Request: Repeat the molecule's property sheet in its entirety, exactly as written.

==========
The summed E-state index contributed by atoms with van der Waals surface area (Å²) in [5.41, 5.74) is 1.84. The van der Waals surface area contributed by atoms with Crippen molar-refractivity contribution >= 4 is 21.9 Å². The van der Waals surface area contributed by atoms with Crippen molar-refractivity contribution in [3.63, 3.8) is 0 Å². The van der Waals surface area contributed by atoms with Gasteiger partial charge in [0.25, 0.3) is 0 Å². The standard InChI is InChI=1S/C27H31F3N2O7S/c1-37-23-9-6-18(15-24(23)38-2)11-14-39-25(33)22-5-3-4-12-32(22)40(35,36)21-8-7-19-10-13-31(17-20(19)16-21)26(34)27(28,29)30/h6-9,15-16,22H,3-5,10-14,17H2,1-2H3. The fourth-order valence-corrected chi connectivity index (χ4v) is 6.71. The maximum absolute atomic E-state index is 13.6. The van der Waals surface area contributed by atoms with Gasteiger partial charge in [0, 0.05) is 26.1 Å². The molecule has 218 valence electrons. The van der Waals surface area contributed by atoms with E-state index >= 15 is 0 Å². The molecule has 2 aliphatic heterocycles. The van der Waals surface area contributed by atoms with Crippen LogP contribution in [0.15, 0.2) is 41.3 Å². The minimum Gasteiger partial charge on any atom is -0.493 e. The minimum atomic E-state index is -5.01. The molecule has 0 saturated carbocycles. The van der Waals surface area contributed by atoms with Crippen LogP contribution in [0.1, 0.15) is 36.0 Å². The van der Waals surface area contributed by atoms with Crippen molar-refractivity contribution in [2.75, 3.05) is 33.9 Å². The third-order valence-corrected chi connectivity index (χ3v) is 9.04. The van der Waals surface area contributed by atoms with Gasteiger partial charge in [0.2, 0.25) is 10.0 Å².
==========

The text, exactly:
The summed E-state index contributed by atoms with van der Waals surface area (Å²) in [5.41, 5.74) is 1.84. The van der Waals surface area contributed by atoms with Crippen molar-refractivity contribution >= 4 is 21.9 Å². The van der Waals surface area contributed by atoms with Crippen molar-refractivity contribution in [3.63, 3.8) is 0 Å². The van der Waals surface area contributed by atoms with Gasteiger partial charge in [0.25, 0.3) is 0 Å². The standard InChI is InChI=1S/C27H31F3N2O7S/c1-37-23-9-6-18(15-24(23)38-2)11-14-39-25(33)22-5-3-4-12-32(22)40(35,36)21-8-7-19-10-13-31(17-20(19)16-21)26(34)27(28,29)30/h6-9,15-16,22H,3-5,10-14,17H2,1-2H3. The fourth-order valence-corrected chi connectivity index (χ4v) is 6.71. The maximum absolute atomic E-state index is 13.6. The van der Waals surface area contributed by atoms with Gasteiger partial charge in [0, 0.05) is 26.1 Å². The molecule has 218 valence electrons. The van der Waals surface area contributed by atoms with E-state index >= 15 is 0 Å². The molecule has 2 aliphatic heterocycles. The van der Waals surface area contributed by atoms with Crippen LogP contribution in [0.15, 0.2) is 41.3 Å². The minimum Gasteiger partial charge on any atom is -0.493 e. The minimum atomic E-state index is -5.01. The molecule has 0 saturated carbocycles. The van der Waals surface area contributed by atoms with Crippen LogP contribution in [0.1, 0.15) is 36.0 Å². The van der Waals surface area contributed by atoms with Crippen molar-refractivity contribution in [2.75, 3.05) is 33.9 Å². The third-order valence-corrected chi connectivity index (χ3v) is 9.04. The van der Waals surface area contributed by atoms with Gasteiger partial charge in [0.2, 0.25) is 10.0 Å².